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Authors: Alix Ohlin

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BOOK: Signs and Wonders
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She went home and cooked shrimp scampi, which she ate while listening to Terence hold forth on Shakespeare and the irrelevance of canonical literature in today’s digital world. When she glanced outside, a cardinal was sitting on the branch of an elm tree, looking back at her. She thought of the parakeet, trapped in the hallway
of the Humanities Building or, alternately, flying around the campus, making its yellow way through a world it had never before seen. She felt remorseful, but also still corked with hate. Not a single thing had been exorcised from her soul.

At that moment, she understood—how belatedly!—that she detested not Fleur but herself, her own life, and most particularly her husband and his relentless occupation of that life. And that she’d hated all of this for a very long time.

“Terry,” she said.

He cocked his head at her, birdlike, chewing. Sometimes conversation seemed like something he’d read about in a magazine, never experienced firsthand. To him, her preferable role was that of mute audience. Anything she said in response, even her agreement, was liable to piss him off, and he’d storm away from the table, never clearing or washing the dishes, to scour the cable channels.

“Never mind,” she said.

For days she kept this knowledge to herself, clutching it to her body like a money belt.
I hate my husband.
She’d been fighting it for so long! Now that she knew, her relief was tempered only by the dread of telling him, then leaving him. She could picture so perfectly the scenario of her escape: she’d buy a little condo and furnish it simply but cozily, in reds and yellows, and she’d have fresh flowers and no stereo system or flat-screen TV, none of the consumer electronics Terry spent his weekends shopping for. But it was hard, if not impossible, to imagine how to get from here to there. His anger was scorching, and his speeches long-winded; she’d have to budget days, more likely weeks, to let him get it all out.

Then, one Sunday afternoon, Steve called to say he’d received a job offer in California—head turtle-keeper at a large municipal zoo—and was moving across the country to take it. Both Kathleen and Terence were happy for him, and not a little surprised that he’d managed to do so well.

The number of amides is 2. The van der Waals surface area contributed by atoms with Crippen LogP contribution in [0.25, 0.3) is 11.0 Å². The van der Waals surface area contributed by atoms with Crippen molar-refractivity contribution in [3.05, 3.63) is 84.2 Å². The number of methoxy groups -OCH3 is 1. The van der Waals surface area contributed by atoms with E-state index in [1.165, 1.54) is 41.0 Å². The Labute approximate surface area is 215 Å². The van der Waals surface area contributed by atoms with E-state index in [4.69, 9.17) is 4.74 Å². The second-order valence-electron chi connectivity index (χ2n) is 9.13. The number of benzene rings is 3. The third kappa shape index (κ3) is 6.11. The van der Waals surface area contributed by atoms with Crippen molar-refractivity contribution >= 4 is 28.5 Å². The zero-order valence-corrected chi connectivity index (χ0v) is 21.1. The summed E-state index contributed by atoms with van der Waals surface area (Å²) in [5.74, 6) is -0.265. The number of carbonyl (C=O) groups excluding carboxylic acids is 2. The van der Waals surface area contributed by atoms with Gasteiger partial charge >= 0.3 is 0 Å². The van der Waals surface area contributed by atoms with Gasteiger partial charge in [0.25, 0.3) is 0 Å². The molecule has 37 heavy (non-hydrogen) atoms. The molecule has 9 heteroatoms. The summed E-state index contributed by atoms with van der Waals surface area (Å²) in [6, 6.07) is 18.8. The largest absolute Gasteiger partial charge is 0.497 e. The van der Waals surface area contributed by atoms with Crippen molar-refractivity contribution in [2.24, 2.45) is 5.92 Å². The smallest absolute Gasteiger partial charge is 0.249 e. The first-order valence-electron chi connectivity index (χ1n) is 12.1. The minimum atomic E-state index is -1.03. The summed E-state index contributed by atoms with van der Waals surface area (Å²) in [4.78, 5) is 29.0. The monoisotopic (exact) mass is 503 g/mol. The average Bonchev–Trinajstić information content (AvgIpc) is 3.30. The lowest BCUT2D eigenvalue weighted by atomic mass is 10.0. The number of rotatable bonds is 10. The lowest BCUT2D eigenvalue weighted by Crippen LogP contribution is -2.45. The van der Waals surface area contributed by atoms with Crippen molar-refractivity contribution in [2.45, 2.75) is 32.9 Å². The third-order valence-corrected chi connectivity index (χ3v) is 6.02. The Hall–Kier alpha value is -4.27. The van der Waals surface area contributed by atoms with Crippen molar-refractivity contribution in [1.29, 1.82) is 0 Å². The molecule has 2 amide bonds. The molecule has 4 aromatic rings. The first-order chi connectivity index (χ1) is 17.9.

“It’s weird,” Terence said when he got off the phone, his face thoughtful. “It’ll just be the two of us now.”

“It’s been the two of us for a while,” Kathleen pointed out.

“I know, but now it seems like he doesn’t really need us anymore. He doesn’t need”—Terence’s gesture encompassed the house, the living room, the framed photographs, all the archival, institutional memory of the family—“any of

And from the way he said
—because, after all, as a professor of literature, she paid attention to the placement and nuance of words—she knew Terence was every bit as miserable as she was. So she spoke, for the first time in years, with genuine affection.

“Honey,” she said, “let’s get divorced.”

They stayed up late making plans, more excited about this stage of their lives than anything since their honeymoon, practically. They couldn’t stop expressing surprise and joy at these revelations; the discovery of shared misery was nearly as thrilling as that of mutual love had been. Terence said he wanted to take early retirement and drive a motorcycle to Central America.
What a cliché,
Kathleen thought. Then, realizing his behavior no longer implicated her, that she didn’t need to be concerned, she told him it sounded like a great idea.

Because it was still the middle of the semester, because they wanted to sell the house and each buy a new one, because the start
of a new life was a luxury that ought to be relished, they decided not to rush it. They spent spring break with their real estate agents, looking at houses in different neighborhoods. They stopped eating dinner together, and sometimes Kathleen just had a bowl of cereal and read a magazine, while Terence went out for a burger with his friend Dave. Dave had never been married, started drinking at noon on Saturdays, had false teeth, and believed himself irresistible to women. What Terence saw in him was a mystery, but she no longer—thank God—felt required to plumb its depths.

The week after spring break, Kathleen was at home grading papers when the phone rang. A man identifying himself as a police officer asked for her by name.

“What’s this about?” she said.

“I’m afraid there’s been an accident,” he said. “Your husband is at the hospital.”

“What kind of accident?”

“It’s hard to say,” he said.

“What do you mean? Is he okay?”

“He’s not able to give us a statement at this time. I think you’d better come down right away.”